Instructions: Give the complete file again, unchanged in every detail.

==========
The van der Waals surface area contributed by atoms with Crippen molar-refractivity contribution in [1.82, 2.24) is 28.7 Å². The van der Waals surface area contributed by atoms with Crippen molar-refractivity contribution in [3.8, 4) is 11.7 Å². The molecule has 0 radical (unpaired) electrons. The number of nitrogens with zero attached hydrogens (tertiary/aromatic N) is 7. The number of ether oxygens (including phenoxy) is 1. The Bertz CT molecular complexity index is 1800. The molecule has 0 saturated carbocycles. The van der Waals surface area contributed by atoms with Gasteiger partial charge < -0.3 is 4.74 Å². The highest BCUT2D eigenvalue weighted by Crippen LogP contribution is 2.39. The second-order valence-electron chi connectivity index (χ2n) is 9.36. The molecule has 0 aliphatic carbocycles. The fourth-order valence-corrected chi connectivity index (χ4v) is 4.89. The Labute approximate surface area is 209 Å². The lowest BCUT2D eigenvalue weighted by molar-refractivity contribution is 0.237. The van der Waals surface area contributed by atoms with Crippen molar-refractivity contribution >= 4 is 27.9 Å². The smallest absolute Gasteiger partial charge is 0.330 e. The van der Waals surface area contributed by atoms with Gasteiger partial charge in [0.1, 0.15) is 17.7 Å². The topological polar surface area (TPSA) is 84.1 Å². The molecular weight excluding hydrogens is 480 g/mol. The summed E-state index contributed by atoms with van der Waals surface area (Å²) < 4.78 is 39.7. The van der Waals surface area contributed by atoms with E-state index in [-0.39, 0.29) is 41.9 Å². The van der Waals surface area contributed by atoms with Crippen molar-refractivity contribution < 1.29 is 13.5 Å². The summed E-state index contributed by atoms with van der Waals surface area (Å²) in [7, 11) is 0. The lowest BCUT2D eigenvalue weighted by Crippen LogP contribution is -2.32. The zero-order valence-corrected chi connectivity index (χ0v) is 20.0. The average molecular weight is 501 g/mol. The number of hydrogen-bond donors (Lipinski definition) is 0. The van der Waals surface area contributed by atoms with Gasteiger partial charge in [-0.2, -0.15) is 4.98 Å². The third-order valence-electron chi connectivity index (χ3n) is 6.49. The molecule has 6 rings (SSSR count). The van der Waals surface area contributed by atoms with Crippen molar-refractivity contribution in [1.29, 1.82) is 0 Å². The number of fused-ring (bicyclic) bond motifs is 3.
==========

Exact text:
The van der Waals surface area contributed by atoms with Crippen molar-refractivity contribution in [1.82, 2.24) is 28.7 Å². The van der Waals surface area contributed by atoms with Crippen molar-refractivity contribution in [3.8, 4) is 11.7 Å². The molecule has 0 radical (unpaired) electrons. The number of nitrogens with zero attached hydrogens (tertiary/aromatic N) is 7. The number of ether oxygens (including phenoxy) is 1. The Bertz CT molecular complexity index is 1800. The molecule has 0 saturated carbocycles. The van der Waals surface area contributed by atoms with Gasteiger partial charge < -0.3 is 4.74 Å². The highest BCUT2D eigenvalue weighted by Crippen LogP contribution is 2.39. The second-order valence-electron chi connectivity index (χ2n) is 9.36. The molecule has 0 aliphatic carbocycles. The fourth-order valence-corrected chi connectivity index (χ4v) is 4.89. The Labute approximate surface area is 209 Å². The lowest BCUT2D eigenvalue weighted by molar-refractivity contribution is 0.237. The van der Waals surface area contributed by atoms with Crippen molar-refractivity contribution >= 4 is 27.9 Å². The smallest absolute Gasteiger partial charge is 0.330 e. The van der Waals surface area contributed by atoms with Gasteiger partial charge in [0.1, 0.15) is 17.7 Å². The topological polar surface area (TPSA) is 84.1 Å². The molecular weight excluding hydrogens is 480 g/mol. The summed E-state index contributed by atoms with van der Waals surface area (Å²) < 4.78 is 39.7. The van der Waals surface area contributed by atoms with E-state index in [-0.39, 0.29) is 41.9 Å². The van der Waals surface area contributed by atoms with Crippen molar-refractivity contribution < 1.29 is 13.5 Å². The summed E-state index contributed by atoms with van der Waals surface area (Å²) in [7, 11) is 0. The lowest BCUT2D eigenvalue weighted by Crippen LogP contribution is -2.32. The zero-order valence-corrected chi connectivity index (χ0v) is 20.0. The average molecular weight is 501 g/mol. The number of hydrogen-bond donors (Lipinski definition) is 0. The van der Waals surface area contributed by atoms with Gasteiger partial charge in [-0.2, -0.15) is 4.98 Å². The third-order valence-electron chi connectivity index (χ3n) is 6.49. The molecule has 6 rings (SSSR count). The van der Waals surface area contributed by atoms with Crippen molar-refractivity contribution in [1.29, 1.82) is 0 Å². The number of fused-ring (bicyclic) bond motifs is 3.